My primary point is that the full scope of any organization's data breach or personal ID-theft event is rarely immediately, if ever, known due to the complexity of major organizations' network and security systems.

This means that we are vulnerable for many years to both financial and non-financial events. We are also at risk when an employee's identification number or a student's identification is stolen and is used for fraudulent purposes.

Also much like a bank robber who recently stole money wouldn't immediately go spend that money, ID theft criminals oftentimes hold our sensitive information for years before ever using it.

I'm advocating that companies, non-profits and government agencies do more of the right things when a data breach happens.

Instead of minimizing the potential impact of a data breach by telling affected individuals that a minimal amount of information has been stolen or that there has been no evidence that your information is being misused - companies need to be more open in telling you about the long term risks associated with a data breach such as non-financial ID theft, the limitations of credit monitoring, and most importantly how you will be taken care of if you become a victim.

To conclude, be aware that a data breach or an ID-theft event can be a lifelong problem that may affect you long into the future and in ways you likely weren't warned about.


To learn more about these threats and how to protect yourself and your family from Identity Theft, you can read my past newsletters at the Merchants Identity Theft Educational Website at www.idtheftedu.com.


Scam Alert: "Confirm Your Account" Emails Look Just Like Amazon.com

November 03, 2017

When it comes to ecommerce, Amazon.com is one of the most trusted and established brands (and a BBB Accredited Business). That's why scammers love to impersonate it. BBB is seeing a new email con that appears to be Amazon asking you to "confirm" your personal information.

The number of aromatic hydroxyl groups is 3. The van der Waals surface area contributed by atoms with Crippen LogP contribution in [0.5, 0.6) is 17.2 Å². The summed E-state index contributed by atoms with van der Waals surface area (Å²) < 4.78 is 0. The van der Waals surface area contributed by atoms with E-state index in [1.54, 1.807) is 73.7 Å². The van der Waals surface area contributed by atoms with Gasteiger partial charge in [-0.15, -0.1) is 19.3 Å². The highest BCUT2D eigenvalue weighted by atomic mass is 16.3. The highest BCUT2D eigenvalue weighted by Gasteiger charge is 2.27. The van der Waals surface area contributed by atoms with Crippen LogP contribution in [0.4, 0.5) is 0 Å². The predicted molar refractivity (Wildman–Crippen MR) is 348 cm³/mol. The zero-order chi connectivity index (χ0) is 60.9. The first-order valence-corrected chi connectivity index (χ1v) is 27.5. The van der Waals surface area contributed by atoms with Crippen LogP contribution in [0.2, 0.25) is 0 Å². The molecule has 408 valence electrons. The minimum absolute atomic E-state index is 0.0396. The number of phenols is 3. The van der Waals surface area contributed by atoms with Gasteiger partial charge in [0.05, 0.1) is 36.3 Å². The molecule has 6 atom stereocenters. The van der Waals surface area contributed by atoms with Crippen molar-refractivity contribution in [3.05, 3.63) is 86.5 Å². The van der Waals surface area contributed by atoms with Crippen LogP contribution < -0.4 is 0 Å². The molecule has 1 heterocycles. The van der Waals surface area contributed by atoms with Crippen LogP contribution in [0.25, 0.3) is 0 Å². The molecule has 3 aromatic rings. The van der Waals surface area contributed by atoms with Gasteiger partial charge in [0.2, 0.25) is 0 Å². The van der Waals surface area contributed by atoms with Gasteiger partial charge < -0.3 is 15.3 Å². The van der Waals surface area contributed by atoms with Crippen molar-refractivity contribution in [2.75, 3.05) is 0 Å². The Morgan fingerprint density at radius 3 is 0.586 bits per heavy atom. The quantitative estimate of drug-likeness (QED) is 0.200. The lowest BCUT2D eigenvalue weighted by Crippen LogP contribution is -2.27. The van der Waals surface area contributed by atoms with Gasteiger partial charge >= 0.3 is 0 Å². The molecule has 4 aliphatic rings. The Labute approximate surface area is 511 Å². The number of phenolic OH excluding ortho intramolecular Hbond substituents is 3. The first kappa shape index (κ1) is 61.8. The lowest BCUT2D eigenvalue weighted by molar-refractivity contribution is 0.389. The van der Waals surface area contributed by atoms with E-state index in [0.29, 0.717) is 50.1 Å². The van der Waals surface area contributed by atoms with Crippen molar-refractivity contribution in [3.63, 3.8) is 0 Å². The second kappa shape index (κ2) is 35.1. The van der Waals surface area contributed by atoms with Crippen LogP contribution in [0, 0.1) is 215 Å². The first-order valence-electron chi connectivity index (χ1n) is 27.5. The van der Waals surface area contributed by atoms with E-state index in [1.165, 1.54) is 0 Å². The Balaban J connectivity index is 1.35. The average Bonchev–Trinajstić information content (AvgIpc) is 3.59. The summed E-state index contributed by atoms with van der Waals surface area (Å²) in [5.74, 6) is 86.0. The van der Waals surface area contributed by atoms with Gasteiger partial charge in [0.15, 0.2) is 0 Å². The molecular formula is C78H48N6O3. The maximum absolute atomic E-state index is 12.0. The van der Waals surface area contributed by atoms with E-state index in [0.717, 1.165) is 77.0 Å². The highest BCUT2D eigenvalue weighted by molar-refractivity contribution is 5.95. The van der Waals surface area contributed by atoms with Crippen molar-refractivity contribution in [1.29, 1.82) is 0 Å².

How the Scam Works:

The email is a short message explaining that Amazon could not confirm your address or other personal information associated with your account. Before you can access your Amazon account again, you will need to verify all your information. To get started, just click on the link in the message.

Don't do it! The message is fake and an attempt to gain access to your personal information. The link does not lead to Amazon.com, but rather to a third-party website that could be carrying malware.

How to Avoid Email Phishing Scams:

  • Don't click on links in unsolicited emails. Links can download malware onto your computer and even lead to identity theft. Beware of unsolicited emails in general. Even if they look official, they could be fake.
  • Never share your personal information with someone who has contacted you unsolicited. Personal information can include your date of birth, credit card or banking information, address or your Social Security number.
  • Check BBB Tips: Many email scams use similar techniques. Be sure to review the tips found on BBB.org/phishingscam

For More Information:

Click here for information from Amazon about how to tell if an email is really from them.

Courtesy of the Better Business Bureau - for more information visit http://www.bbb.org/phoenix/news-events/

To find out more about other scams, check out BBB Scam Stopper (bbb.org/scamstopper). To report a scam, go to BBB Scam Tracker (bbb.org/scamtracker). To learn more about scams, go to BBB Scam Timps (bbb.org/scamtips).

If you believe your identity has been stolen, call 866.SMART68 today.